“It’s twenty-two seventy-two, McGarry. You came here thirty years ago. You’re fifty-five. But don’t let that worry you too much. Medical science has advanced. You still have a long time to live.
McGarry said it softly. “Fifty-five. Thirty years.”
The lieutenant looked at him pityingly. He said, “Old timer, do you want it all in a lump, all the rest of the bad news? There are several items of it. I”m no psychologist but I think maybe it’s best for you to take it now, all at once, while you can still throw into the scale against it the fact that you’re going back. Can you take it McGarry?”
McGarry is crushed, but the thought of returning to Earth is sufficiently comforting to convince him that he can handle it. Archer continues
You’ve done wonderfully for thirty years, McGarry. You can thank God for the fact that you believed Marley’s spacer crashed on Kruger III; it was Kruger IV. You’d have never found it here, but the search, as you say, kept you — reasonably sane.” He paused a moment. His voice was gentle when he spoke again. “There isn’t anything on your shoulder, McGarry. This Dorothy is a figment of your imagination. But don’t worry about it; that particular delusion has probably kept you from cracking up completely.”
Merely having the delusion pointed out to him is sufficient to dispel it. McGarry explains that he thinks he never really believed in Dorothy, but was simply desperate for company. He tells Archer that, distraught though he is, the fact that he will soon be on Earth will get him through it.
And that’s when Archer unleashes one last piece of bad news. Perhaps you can guess what it is.
Lieutenant Archer was shaking his head slowly. Not back to Earth, old-timer. To Mars if you wish, the beautiful brown and yellow hills of Mars. Or, if you don’t mind heat, to purple Venus. But not to Earth, McGarry. Nobody lives there anymore.”
“Earth is — gone? I don’t –”
“Not gone, McGarry. It’s there. But it’s black and barren, a charred ball. The war with the Arcturians, twenty years ago. They struck first, and got Earth. We got them, we won, we exterminated them, but Earth was gone before we started. I’m sorry, but you’ll have to settle for somewhere else.
Archer goes on a bit longer, then explains they should now be able to take off.
[Archer] stood up and started toward the little spacer.
McGarry’s sol-gun came out of its holster. McGarry shot him, and Lieutenant Archer wasn’t there anymore. McGarry stood up and walked to the little spacer. He aimed the sol-gun at it and pulled the trigger. Part of the spacer was gone. Half a dozen shots and it was completely gone. Little atoms that has been the spacer and little atoms that had been Lieutenant Archer of the Space Patrol may have danced in the air, but they were invisible.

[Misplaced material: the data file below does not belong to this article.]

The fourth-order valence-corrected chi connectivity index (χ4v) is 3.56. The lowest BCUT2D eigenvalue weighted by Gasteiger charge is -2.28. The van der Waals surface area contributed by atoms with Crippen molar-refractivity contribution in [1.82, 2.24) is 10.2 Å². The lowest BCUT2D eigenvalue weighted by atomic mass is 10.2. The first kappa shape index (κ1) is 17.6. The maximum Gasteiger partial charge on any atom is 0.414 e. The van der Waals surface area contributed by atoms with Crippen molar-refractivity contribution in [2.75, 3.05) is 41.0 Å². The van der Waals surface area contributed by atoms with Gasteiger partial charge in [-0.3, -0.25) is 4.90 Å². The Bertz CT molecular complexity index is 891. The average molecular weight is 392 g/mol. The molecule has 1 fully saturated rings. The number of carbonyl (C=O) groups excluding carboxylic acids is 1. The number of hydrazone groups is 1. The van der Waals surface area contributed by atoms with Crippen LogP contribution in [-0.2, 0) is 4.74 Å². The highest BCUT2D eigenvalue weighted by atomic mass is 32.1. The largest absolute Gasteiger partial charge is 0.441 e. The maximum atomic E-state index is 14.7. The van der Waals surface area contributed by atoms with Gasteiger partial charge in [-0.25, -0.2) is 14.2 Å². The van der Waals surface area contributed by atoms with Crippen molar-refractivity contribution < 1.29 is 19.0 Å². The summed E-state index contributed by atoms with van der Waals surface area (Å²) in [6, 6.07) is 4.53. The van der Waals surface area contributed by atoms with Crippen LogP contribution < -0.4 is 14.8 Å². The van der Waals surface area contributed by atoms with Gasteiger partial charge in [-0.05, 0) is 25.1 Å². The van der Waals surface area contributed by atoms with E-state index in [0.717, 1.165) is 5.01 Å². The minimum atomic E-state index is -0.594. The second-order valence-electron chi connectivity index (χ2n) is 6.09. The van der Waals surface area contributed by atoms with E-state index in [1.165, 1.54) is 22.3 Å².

McGarry put the gun back into its holster and started walking toward the red splotch of jungle near the horizon.
He put his hand up to his shoulder and touched Dorothy and she was there, as she’d been there now for four of the five years he’d been on Kruger III. She felt, to his fingers and to his bare shoulder, like a woman’s hand.
He said, “Don’t worry, Dorothy. We’ll find it. Maybe this next jungle is the right one. And when we find it –”
McGarry now fires his gun to kill an approaching predator.
McGarry chuckled softly. “Did you see that, Dorothy? That was green, the color there isn’t much of on any planet but the one we’re going to. The only green planet in the system, and it’s the one I came from. You’ll love it.
She said, “I know I will, Mac.” Her low throaty voice was completely familiar to him, as familiar as his own; she’d always answered him. He reached up his hand and touched her as she rested on his naked shoulder. She felt like a woman’s hand.
McGarry then returned grimly to his search. The End.
I first read that story in high school. It blew me away then, and it did so again just now as I reread it for this post. After putting the book down after reading it I thought, “Yes! That’s exactly what people do!” Given the choice between a comforting delusion and painful reality, the delusion just becomes more entrenched.
Since high school I’ve met McGarry over and over again. His disciples have been out in force at every creationist conference I have ever attended. When everyone is congratulating everyone else for the strength of their delusions, it is easy to start wondering if maybe you are the deluded one. I see it in so much apologetic and theological writing, where religious demagogues write with absurd levels of arrogance and smugness of the “obvious” truth of their tradition or holy book. I see it in modern Republican politicians and in right-wing economic theorists and in the uncomprehending voters who place these guys in office, oblivious to the fact that they are being conned into voting against their interests.
I see it over and over again. And who knows? Maybe ignorance really is bliss. Maybe the McGarry’s of the world are on to something.
I’m not one inclined to describe fictional stories as &true” when I really mean simply that the story communicates something I believe to be true. Mostly I think it is absurd to talk about different sorts of truth. But “Something Green” makes me come as close as I ever have to changing my mind on that. This story is true, dammit. In just under two thousand words it says something deep and important about the human condition. What more can you ask for from a short story?